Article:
Introduction to Computer Programming I

CSC-121 Spring 2015

Course website and syllabus:

Quick Link: Moodle


Andrea Tartaro

General Information

Assignments & Grades

There are numerous types of assignments for this course - programming is a very hands-on activity and the more you do, and the different ways you think about it, the better you will become at it. Learning to program is like learning a foreign language: if you do not speak it during some part of every day your progress will be quite slow.

But before I discuss the different assignments, a note on collaboration. Working together is a great way to more fully explore the concepts of the course. At the same time, independent work is also critical so both you and I know that you fully understand the material on your own. Thus assignments are designed to balance opportunities to work together and individually. Please read what forms of collaboration are acceptable for each assignment, and ASK ME when in doubt. Whenever you work with another student, indicate who you worked with on the assignment (eg. in the header comment of the code).

There will be weekly homework exercises. Homework exercises are for you to play with and reinforce the concepts we talk about in class. Homework exercises should be completed independently. Exercises will be assigned by noon on Fridays, and due by the beginning of class on the following Thursday.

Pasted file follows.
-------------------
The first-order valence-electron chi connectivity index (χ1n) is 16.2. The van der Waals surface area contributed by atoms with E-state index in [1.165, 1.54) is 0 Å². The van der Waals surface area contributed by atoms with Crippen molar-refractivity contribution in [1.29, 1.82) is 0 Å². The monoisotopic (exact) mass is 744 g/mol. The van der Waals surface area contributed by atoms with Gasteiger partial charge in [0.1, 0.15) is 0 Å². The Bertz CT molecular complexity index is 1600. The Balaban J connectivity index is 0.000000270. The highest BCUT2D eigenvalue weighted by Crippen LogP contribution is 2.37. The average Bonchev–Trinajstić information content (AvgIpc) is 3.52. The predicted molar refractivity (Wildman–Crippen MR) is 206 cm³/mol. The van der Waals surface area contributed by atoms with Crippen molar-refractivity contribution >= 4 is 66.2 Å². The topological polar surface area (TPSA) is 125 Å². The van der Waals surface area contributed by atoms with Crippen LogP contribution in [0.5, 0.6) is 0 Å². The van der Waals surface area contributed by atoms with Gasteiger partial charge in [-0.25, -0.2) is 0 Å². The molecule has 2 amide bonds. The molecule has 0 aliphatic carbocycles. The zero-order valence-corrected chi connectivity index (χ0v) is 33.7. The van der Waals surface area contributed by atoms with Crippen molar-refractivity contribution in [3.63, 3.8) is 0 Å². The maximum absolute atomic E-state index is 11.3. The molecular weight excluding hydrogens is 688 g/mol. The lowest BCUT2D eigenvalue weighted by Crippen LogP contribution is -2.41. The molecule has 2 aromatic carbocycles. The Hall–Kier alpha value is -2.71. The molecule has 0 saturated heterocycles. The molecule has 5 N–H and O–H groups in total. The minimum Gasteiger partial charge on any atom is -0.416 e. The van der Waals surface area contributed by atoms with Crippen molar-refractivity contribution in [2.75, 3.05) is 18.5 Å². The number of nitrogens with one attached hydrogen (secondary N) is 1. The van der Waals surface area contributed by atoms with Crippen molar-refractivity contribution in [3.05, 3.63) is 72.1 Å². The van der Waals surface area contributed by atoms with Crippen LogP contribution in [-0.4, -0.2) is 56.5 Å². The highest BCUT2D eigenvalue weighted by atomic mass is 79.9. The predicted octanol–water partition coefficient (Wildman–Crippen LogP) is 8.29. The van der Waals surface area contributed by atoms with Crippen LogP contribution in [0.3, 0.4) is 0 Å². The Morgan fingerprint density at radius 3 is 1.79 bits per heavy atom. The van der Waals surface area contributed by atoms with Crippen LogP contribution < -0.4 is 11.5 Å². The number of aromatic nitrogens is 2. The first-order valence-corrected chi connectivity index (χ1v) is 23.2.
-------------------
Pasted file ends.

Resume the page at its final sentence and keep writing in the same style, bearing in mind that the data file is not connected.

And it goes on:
There will be labs where you will work on exercises in-class and receive help from myself and the lab assistants. You may work with your peers on lab assignments, but you must hand in your own assignment and indicate any collaborators.

There will be two in-class exams that must be completed individually (you can study with whomever you choose).

There will be two projects (larger programming assignments) that must be completed individually.

There will be independent and/or group in-class exercises. These will not be announced in advance and are to motivate you to keep up and provide feedback on your progress.

Finally, class attendance and participation is a critical component of the course. Please discuss any necessary absences with me (see below).

Handing in assignments: For all assignments, you will turn in both a hard copy in class AND an electronic copy on moodle. Homework assignments must be submitted on moodle PRIOR to class on the day they are due, and hard copies handed in at the START of class (there is no formal collection process - YOU are responsible for turning in your assignments). Lab assignments must be submitted on moodle and in hard copy by the end of lab. Requiring a hard copy and an electronic copy helps both you and me. The electronic copy has a timestamp to indicate your submission is on time. In addition, it allows me to test any programs you submit. The paper copy is what is returned to you with comments and your grade. I cannot grade an assignment if I do not receive BOTH a paper copy and an electronic copy! And, if I cannot grade an assignment, you will receive a 0. For any programming assignments, whether you work on your own computer or on the system at Furman, ultimately your program must run on the lab computers - so be sure to test it before handing it in. Labs and in-class exercises will also be submitted on moodle.

Grade Allocation

Policies, etc.

Basic Course Requirement